U.S. Rep. Mack on oil, other topics
Mack says put unemployed to work cleaning ...
Oil In The Gulf
2012 Hurricane Season
COLLIER COUNTY — ■ Watch Live Cam from the Deepwater Horizon oil spill
Oil spills and hurricanes were the main topics of discussion Tuesday at Collier County’s pep talk for the 2010 Hurricane Season.
And when it came to laying blame for the oily disaster plaguing the nation, Congressman Connie Mack, R-Fort Myers, pulled no punches.
“BP should be held responsible for every dime,” said Mack during the press conference at the James V. Mudd Emergency Services Center. “So if government resources are used, BP should be on the hook.”
The Gulf oil spill began April 20 when BP’s Deepwater Horizon drilling rig exploded off the Louisiana coast, killing 11 workers and rupturing the underwater pipe.
In the six weeks since, the government estimates that between 19.7 million and 43 million gallons of crude have poured into the Gulf — affecting beaches, wildlife and the local economy and making it the worst spill in U.S. history.
“It is clear to me that there were no proper contingency plans in place to handle a disaster like this. There is real frustration and I think this oil spill highlights that,” said Mack.
He said he asked President Barack Obama to get America’s -- as well as the World’s -- best and brightest on the case.
“This is an emergency,” Mack said adding that agencies such as the U.S. Army, the Army Corps of Engineers and FEMA could be called up to take more active roles. “Send BP the bill.”
As to what role the 2010 Hurricane season may play on the disaster’s response, Mack said those answers remain unknown.
The National Oceanic and Atmospheric Administration is predicting an active season, with as many as 23 named tropical storms.
An estimated eight to 14 storms could strengthen into hurricanes. Of those storms, three to seven could become major hurricanes.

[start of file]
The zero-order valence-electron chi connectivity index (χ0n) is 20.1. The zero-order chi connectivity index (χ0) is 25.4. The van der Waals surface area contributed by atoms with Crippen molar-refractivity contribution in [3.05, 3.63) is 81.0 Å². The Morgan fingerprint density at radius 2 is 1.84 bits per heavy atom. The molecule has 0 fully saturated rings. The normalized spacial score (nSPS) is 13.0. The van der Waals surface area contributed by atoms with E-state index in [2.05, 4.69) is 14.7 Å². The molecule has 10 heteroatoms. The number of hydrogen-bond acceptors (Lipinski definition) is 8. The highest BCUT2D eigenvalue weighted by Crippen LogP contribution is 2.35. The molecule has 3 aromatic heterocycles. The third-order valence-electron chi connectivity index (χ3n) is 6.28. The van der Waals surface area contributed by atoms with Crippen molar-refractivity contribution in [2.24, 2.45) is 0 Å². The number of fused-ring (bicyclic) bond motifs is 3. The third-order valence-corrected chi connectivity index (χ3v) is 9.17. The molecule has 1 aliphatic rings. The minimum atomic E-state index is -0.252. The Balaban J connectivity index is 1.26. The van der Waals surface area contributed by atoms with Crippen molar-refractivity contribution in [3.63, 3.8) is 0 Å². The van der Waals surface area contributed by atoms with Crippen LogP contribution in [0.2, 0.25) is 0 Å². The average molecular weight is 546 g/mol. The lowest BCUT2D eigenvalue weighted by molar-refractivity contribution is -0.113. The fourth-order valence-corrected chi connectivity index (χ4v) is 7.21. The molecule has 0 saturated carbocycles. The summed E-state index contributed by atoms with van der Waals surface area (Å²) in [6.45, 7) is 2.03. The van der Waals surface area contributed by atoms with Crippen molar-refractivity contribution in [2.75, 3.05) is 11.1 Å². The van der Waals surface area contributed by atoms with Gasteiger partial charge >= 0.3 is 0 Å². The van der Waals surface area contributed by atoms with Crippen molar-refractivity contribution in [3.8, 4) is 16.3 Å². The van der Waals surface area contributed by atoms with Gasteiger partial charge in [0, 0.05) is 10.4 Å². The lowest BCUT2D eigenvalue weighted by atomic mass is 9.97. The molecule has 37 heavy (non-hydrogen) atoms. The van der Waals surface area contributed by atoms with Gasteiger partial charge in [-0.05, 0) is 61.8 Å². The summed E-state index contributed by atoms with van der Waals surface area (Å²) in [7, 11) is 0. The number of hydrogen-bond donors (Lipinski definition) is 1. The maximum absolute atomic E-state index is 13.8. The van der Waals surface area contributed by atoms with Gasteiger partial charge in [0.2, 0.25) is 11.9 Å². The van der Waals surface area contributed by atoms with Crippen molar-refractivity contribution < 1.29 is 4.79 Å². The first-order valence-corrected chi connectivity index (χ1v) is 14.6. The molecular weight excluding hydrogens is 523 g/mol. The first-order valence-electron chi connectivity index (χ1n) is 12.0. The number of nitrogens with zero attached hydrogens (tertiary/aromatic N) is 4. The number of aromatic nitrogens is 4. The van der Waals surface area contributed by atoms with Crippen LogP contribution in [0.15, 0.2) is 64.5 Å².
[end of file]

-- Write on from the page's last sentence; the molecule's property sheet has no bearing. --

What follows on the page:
Both Mack and Collier County Bureau of Emergency Services director Dan Summers urged residents to not wait until the last minute to prepare their homes for the season.
Summers added that even though Southwest Florida hasn’t had a big storm in recent years, people should not be complacent on their preparations.
“Regardless of the number of storms in the predictions, it only takes one to change your life,” Summers said.
While scientists seem to agree that the sprawling oil slick in the Gulf isn’t likely to affect the formation of a storm, the real worry is that a hurricane might turn the millions of gallons of floating crude into a crashing black surf.
“This is our worst nightmare,” Mack said. “The potential for harm in our community is great. The people who are responsible for this will be held accountable.”
The first named storm of this Atlantic hurricane season, which runs through Nov. 30, will be called Alex.
However, Mack said before a decision is made on whether offshore drilling should banned, there will be thorough investigation into what went wrong at Deepwater Horizon.
“Before we get into a conversation about stopping drilling in the Gulf, we need to have real understanding of what want wrong and what kind of contingency plans there are to put in place so this never happens again,” said Mack, who believes there needs to be more domestic oil production.
Nevertheless Mack said the oil needs first needs to stop flowing and BP needs to clean up what’s in the gulf and what’s on the nation’s shores